-joel-
former owner 1988 '32 FB Sedan
Chesapeake Bay
twin 318 / 240 hp
Potomac MD

Bryank97
Tin star
Posts: 31
Joined: Sun Sep 15, 2019 2:35 pm

Re: Seacoat Sea-speed bottom paint

Postby Bryank97 » Sun Jan 26, 2020 9:36 am

Has anyone looked in Coal Tar Epoxy? Dad used it on his Aluminum Pluckebaum, His Monticello (Aluminum Hull), that was factory bottom paint of choice. Boat was a 2000 (20 years old), still has original coal tar coating to this day. When he bought it, someone had painted over the coal tar with an unknown bottom paint, we power washed it all off as it was failing, and left the original coal tar. When my 32 Marinette needs bottom paint this is my route. Plus in freshwater we do not even paint the bottoms, just the sides for aesthetics. This is normal for most Pluckebaums in fresh water.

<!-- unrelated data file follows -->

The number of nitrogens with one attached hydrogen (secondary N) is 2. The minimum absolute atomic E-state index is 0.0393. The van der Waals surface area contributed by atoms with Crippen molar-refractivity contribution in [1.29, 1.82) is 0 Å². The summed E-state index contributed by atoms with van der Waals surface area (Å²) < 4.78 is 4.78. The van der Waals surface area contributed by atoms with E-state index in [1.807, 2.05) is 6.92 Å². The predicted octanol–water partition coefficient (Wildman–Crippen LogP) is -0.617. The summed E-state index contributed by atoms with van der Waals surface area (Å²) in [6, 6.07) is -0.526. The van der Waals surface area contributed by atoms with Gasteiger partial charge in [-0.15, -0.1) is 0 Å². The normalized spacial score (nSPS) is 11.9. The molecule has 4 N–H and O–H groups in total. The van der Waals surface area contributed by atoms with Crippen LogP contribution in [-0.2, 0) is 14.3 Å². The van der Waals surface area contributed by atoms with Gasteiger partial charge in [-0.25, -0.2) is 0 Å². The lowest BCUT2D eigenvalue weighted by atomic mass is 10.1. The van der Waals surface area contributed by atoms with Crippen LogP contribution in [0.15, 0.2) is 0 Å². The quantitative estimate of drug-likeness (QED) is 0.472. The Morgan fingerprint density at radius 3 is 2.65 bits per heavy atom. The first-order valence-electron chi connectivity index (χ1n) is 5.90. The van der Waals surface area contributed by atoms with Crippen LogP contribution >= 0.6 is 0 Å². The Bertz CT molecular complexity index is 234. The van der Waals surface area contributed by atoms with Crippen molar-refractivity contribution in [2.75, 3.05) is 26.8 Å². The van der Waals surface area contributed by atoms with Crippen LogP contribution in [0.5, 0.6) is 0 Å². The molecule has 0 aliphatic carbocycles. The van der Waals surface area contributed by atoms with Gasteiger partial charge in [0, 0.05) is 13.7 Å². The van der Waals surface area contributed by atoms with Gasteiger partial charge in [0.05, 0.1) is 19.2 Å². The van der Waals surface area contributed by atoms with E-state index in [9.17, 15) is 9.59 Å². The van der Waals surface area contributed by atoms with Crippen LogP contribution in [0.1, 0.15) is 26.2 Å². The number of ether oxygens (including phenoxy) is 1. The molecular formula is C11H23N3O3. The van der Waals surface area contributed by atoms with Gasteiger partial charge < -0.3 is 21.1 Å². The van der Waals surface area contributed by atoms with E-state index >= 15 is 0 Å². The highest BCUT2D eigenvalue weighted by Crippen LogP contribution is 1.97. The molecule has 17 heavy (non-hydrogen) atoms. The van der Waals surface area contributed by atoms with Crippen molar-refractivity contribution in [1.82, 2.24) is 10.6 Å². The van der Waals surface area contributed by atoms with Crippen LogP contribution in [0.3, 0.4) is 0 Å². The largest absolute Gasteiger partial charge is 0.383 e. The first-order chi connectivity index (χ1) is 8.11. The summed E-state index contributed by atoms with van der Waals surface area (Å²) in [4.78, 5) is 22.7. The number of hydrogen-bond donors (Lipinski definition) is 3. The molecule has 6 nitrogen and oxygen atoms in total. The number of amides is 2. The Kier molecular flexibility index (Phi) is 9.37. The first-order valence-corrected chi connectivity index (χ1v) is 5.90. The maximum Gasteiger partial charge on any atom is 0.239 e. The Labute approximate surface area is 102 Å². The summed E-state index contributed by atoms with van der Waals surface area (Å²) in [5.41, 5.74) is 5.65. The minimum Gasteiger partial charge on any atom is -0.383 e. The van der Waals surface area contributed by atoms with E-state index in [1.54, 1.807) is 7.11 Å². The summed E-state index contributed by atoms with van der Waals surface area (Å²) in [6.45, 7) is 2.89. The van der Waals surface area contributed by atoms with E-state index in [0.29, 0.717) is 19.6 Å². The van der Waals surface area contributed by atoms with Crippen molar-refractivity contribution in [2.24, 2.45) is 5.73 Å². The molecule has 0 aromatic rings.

Just a suggestion
1988 Marinette 32 Sedan
Pittsburgh, PA

User avatar
shade2u2
Royal Aluminum Star
Posts: 286
Joined: Mon Jul 21, 2014 3:11 pm
Location: Marietta, Ohio -mile marker 172

Re: Seacoat Sea-speed bottom paint

Postby shade2u2 » Mon Jan 27, 2020 8:47 am

Bryank97 wrote:Has anyone looked in Coal Tar Epoxy? Dad used it on his Aluminum Pluckebaum, His Monticello (Aluminum Hull), that was factory bottom paint of choice. Boat was a 2000 (20 years old), still has original coal tar coating to this day. When he bought it, someone had painted over the coal tar with an unknown bottom paint, we power washed it all off as it was failing, and left the original coal tar. When my 32 Marinette needs bottom paint this is my route. Plus in freshwater we do not even paint the bottoms, just the sides for aesthetics. This is normal for most Pluckebaums in fresh water.
Just a suggestion